After the pandemic we must deal with global recession – but there will be corporate opportunities, too

New Zealand  businesses  which  found themselves looking into the abyss of a largely moribund economy  can  now  lift   their  vision  towards  revival,  as  the   government  signals  the  move  into  lockdown level  three.

To a  degree   the vision is still clouded:  one of  NZ’s  biggest   enterprises,  Fonterra,  has  warned  its farmer-suppliers  of the imminent global recession,  which  it  foresees   will  extend  deep  into  2021, while calling on  them  to  be  “cautious”   with    their on-farm   decisions.

Fonterra chairman John  Monaghan  says the global recession will impact people’s purchasing power and that will be reflected in prices for all products and services.

The scale of the impact is impossible for economists to predict right now.”

Clearly,  it won’t be easy, nor speedy, to recover  from the  lockdown,  and the  impact of the pandemic.

According to the International Labour Organisation, sectors now facing a severe decline in output, and thus a high risk of lay-offs and furloughs, employ almost 38% of the global workforce – some 1.25bn workers.   Hard on the heels   of the global pandemic  will   come a  global depression.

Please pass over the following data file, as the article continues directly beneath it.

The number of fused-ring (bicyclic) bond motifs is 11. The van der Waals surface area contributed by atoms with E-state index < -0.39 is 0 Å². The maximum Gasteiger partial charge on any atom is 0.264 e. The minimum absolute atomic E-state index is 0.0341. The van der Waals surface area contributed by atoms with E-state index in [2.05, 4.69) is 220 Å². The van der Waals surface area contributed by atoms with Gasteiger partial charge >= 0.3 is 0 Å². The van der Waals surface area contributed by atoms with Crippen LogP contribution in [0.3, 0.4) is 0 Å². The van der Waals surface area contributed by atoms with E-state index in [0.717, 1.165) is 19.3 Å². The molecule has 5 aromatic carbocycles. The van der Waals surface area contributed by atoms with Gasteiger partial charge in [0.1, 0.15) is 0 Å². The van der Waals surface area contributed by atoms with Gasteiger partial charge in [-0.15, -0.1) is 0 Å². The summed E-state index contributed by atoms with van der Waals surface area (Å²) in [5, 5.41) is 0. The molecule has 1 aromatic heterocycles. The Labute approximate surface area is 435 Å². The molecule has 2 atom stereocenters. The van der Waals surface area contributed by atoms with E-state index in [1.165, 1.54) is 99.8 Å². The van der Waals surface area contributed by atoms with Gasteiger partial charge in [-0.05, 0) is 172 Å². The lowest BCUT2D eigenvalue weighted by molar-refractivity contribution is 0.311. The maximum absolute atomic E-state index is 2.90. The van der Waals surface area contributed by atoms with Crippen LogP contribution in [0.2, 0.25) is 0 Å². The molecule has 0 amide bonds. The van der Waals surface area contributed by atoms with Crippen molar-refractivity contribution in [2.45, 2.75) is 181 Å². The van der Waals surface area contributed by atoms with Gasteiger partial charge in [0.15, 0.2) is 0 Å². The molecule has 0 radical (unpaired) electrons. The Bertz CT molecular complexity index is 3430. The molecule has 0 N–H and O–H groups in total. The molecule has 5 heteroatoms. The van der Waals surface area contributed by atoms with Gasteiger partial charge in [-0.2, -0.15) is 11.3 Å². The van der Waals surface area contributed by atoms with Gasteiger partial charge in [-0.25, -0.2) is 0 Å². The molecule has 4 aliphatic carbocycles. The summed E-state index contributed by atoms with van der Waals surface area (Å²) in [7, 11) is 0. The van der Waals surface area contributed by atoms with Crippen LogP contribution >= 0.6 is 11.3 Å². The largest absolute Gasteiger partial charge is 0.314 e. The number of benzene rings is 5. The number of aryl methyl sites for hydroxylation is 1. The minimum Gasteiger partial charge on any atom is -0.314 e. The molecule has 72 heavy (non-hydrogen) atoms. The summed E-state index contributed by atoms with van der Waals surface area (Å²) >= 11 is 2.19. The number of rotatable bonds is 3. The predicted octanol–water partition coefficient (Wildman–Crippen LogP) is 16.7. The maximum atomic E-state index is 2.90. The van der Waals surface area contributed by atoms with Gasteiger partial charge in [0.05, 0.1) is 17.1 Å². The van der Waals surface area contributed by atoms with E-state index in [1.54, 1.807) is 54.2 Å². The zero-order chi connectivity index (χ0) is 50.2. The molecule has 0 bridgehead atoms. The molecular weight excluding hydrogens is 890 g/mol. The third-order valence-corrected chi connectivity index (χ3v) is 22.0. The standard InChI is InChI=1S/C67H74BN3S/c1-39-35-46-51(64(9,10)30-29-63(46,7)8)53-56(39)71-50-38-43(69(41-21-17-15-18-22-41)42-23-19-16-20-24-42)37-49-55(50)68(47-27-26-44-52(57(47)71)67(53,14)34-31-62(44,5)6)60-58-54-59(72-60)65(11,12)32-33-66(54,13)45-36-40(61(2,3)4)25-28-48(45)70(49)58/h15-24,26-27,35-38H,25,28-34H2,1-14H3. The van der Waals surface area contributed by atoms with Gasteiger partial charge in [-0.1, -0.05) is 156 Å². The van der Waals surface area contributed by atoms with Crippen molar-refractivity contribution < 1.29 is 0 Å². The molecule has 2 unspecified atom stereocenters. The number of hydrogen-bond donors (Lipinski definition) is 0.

Government handouts in America and Europe should ease the pain of some of that unemployment — if fully implemented and if the benefit systems work. But many of the proposed beneficiaries, such as florists, gyms and bakeries, will still go short. Whether they scrape by or go under, that will prolong the slump in consumer confidence.

Forestry in NZ  has suffered  particularly  from not being  classified  as  “essential”.  Even  before  NZ  went into  lockdown  it  had been  virtually  shut out of  China’s  market  because   of the outbreak of  the  coronavirus outbreak  there.

Fortunately   that  market – as it  re-opened  – is  at  levels    which  will be  encouraging  for  NZ logging businesses,  even  though competitors have been  looking  to get in first.

Manufacturers   will have  cashflow  problems as they  seek  to  re-establish   supply  chains,  and  regain export   markets   which  may have  been  lost  to  competitors  from other countries    which were  less  restrictive.

Even those companies which  were  deemed  “essential”   and continued to  operate  during  the  lockdown  expect earnings for  the   year  to be lower than previously projected.  For example, Skellerup  whose  products are critical to the continuity of safe food and water and the function of health and medical devices, said demand throughout March  remained strong across its business but it  was  withdrawing  previous guidance   that   net  profit for  the year  would be consistent with the previous year’s.

Carpet  manufacturer  Cavalier  Corp, saying it will be progressively opening its manufacturing operations in Auckland, Napier and Wanganui after the level 4 restrictions are lifted on 27 April,  reports March and April trading has been impacted as expected, particularly in NZ, by the Covid-19 regime.